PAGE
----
Couchbase .NET SDK Connection Strings

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With the release of Couchbase .NET SDK 2.5.9 there are new options available for configuring connections to Couchbase clusters.

Server Lists

Having a robust Couchbase cluster means configuring a list of servers for bootstrapping from the client. This allows the system to bootstrap even if one of the nodes is offline. Previously, it was necessary to define these servers as a collection:

<couchbase username="user" password="password">
  <servers>
    <add uri="http://server1:8091/" />
    <add uri="http://server2:8091/" />
    <add uri="http://server3:8091/" />
  </servers>
</couchbase>

Or:

{
  "Couchbase": {
    "username": "user",
    "password": "password",
    "servers": [
      "http://server1:8091/",
      "http://server2:8091/",
      "http://server3:8091/"
    ]
  }
}

Connection Strings

While the “servers” collection is fully functional, it can make overriding settings across different deployment environments cumbersome. This is especially true for .NET Core, where individual settings will often be overridden using environment variables.

Version 2.5.9 of the Couchbase .NET SDK adds support for couchbase:// connection strings, which define all details about the servers in a single string. This makes per-environment overrides much easier:

<couchbase username="user" password="password" connectionString="couchbase://server1,server2,server3">
</couchbase>

Or:

{
  "Couchbase": {
    "username": "user",
    "password": "password",
    "connectionString": "couchbase://server1,server2,server3"
  }
}

Note: If you mix the old “servers” method with the “connectionString” method, the connection string will take precedence.

Connection String Syntax

The connection string supports 3 schemes:

  • couchbase:// – Bootstraps using CCCP with a fallback to HTTP
  • couchbases:// – The same as “couchbase://”, except using TLS encryption
  • http:// – Legacy HTTP bootstrap

This is followed by one or more servers, separated by commas. Each server may have a port number as well, though port numbers are not required unless your cluster uses non-standard ports.

Examples:

  • couchbase://server1,10.0.0.10:11210,server3
  • couchbases://server1:11207,server2:11207,server3:11207
  • http://server1:8091

Using Connection Strings In Kubernetes

As a further example, here’s how connection strings could be used when deploying a .NET Core service to Kubernetes:

First, create a secret with the credentials and connection string:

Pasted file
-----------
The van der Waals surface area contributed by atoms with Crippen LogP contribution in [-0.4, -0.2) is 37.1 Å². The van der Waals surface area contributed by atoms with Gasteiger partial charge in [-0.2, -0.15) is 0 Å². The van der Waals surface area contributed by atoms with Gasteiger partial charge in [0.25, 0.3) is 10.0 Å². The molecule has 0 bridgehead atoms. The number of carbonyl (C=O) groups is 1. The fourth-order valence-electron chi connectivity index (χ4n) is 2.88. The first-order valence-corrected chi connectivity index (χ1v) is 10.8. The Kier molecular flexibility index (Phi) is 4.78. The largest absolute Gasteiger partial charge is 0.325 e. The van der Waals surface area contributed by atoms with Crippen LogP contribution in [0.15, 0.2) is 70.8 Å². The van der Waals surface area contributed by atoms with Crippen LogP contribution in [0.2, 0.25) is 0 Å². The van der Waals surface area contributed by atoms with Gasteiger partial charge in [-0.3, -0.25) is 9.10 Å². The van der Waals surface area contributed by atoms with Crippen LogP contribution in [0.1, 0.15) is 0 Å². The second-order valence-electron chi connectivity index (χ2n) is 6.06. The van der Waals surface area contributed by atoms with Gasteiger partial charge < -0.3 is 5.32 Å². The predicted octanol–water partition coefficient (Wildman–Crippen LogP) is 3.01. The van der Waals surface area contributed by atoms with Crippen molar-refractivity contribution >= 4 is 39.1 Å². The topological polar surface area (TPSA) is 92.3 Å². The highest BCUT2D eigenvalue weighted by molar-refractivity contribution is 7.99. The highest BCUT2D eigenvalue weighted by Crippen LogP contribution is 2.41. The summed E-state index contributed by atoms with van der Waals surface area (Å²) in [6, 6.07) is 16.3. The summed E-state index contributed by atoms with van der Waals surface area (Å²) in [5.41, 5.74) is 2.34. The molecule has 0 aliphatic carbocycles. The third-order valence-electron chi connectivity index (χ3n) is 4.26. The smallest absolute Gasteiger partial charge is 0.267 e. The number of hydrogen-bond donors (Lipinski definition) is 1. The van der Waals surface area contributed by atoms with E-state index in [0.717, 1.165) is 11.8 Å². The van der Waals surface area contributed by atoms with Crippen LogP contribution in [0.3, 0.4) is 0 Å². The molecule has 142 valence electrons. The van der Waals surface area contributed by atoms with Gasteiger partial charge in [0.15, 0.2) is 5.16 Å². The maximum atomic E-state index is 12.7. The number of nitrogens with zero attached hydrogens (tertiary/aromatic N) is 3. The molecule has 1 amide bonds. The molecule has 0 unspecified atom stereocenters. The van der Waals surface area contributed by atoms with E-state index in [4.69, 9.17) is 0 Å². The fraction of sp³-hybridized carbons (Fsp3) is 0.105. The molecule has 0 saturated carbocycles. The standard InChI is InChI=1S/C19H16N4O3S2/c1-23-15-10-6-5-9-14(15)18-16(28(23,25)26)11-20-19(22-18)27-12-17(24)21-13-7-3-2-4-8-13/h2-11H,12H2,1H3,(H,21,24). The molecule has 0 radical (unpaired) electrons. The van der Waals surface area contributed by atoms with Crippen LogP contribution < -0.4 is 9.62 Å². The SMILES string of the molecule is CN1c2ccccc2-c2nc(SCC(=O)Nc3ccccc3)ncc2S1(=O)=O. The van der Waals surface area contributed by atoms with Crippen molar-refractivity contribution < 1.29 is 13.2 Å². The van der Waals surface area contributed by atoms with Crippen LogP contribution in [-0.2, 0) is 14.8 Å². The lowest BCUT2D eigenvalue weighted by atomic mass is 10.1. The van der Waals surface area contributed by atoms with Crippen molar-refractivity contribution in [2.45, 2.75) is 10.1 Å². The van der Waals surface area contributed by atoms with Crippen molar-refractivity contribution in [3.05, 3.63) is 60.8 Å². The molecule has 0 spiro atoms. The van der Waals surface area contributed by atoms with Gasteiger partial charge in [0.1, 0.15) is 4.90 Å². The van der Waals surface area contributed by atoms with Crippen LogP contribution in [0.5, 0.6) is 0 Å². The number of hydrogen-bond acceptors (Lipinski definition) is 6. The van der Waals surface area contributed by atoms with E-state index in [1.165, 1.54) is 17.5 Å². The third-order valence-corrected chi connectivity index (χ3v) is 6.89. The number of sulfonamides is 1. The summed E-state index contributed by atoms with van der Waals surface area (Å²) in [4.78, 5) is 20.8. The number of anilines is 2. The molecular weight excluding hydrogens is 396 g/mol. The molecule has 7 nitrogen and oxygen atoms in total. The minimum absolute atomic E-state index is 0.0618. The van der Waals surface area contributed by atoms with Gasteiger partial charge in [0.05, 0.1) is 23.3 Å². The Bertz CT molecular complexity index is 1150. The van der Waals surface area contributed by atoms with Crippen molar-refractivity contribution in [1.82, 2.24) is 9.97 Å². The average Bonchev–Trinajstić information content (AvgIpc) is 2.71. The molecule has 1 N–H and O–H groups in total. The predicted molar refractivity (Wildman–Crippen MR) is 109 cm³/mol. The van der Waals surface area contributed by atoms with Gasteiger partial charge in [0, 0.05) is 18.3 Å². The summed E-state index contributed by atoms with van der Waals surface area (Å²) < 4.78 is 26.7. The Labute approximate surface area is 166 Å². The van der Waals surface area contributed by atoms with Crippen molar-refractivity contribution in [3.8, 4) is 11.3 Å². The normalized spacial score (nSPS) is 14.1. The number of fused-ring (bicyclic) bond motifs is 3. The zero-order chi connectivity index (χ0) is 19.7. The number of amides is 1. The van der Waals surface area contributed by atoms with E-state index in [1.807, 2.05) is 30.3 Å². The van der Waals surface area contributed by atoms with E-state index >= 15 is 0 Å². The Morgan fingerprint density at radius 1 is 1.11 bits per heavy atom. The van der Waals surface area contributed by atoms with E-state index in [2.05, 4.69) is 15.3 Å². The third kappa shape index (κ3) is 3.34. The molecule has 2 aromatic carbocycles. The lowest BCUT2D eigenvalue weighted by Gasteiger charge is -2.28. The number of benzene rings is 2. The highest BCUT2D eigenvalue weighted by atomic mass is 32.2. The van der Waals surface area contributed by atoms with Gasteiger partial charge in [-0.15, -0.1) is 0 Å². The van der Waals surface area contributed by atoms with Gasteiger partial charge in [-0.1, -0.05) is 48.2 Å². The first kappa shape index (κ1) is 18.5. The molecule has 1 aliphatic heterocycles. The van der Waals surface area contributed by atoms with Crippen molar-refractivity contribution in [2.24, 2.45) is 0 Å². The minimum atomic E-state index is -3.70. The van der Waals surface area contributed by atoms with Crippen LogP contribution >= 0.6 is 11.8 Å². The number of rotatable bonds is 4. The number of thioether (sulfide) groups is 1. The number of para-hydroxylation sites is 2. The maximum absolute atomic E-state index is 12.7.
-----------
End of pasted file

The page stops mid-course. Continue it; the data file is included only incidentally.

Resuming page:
kubectl create secret generic couchbase \
  --from-literal=connectionString=couchbase://server1,server2,server3 \
  --from-literal=username=user \
  --from-literal=password=password

Then, when deploying the application, override the configuration using environment variables from the secret. The key values are in the “env:” tag of the YAML file below:

kind: ReplicaSet
apiVersion: extensions/v1beta1
metadata:
  name: myapp
  labels:
    app: myapp
spec:
  replicas: 2
  selector:
    matchLabels:
      app: myapp
  template:
    metadata:
      labels:
        app: myapp
    spec:
      containers:
      - name: myapp
        image: myapp:1.0.0
        ports:
        - name: http
          containerPort: 80
          protocol: TCP
        env:
        - name: ASPNETCORE_ENVIRONMENT
          value: Production
        - name: Couchbase__connectionString
          valueFrom:
            secretKeyRef:
              name: couchbase
              key: connectionString
        - name: Couchbase__username
          valueFrom:
            secretKeyRef:
              name: couchbase
              key: username
        - name: Couchbase__password
          valueFrom:
            secretKeyRef:
              name: couchbase
              key: password
        resources:
          limits:
            cpu: 100m
            memory: 512Mi
          requests:
            cpu: 100m
            memory: 512Mi
        livenessProbe:
          httpGet:
            path: "/health"
            port: 80
            scheme: HTTP
          initialDelaySeconds: 5
          timeoutSeconds: 1
          periodSeconds: 10
          successThreshold: 1
          failureThreshold: 3
      restartPolicy: Always
      terminationGracePeriodSeconds: 30

Having only three environment variables to override (connectionString, username, and password) makes this approach much simpler than a list of servers.

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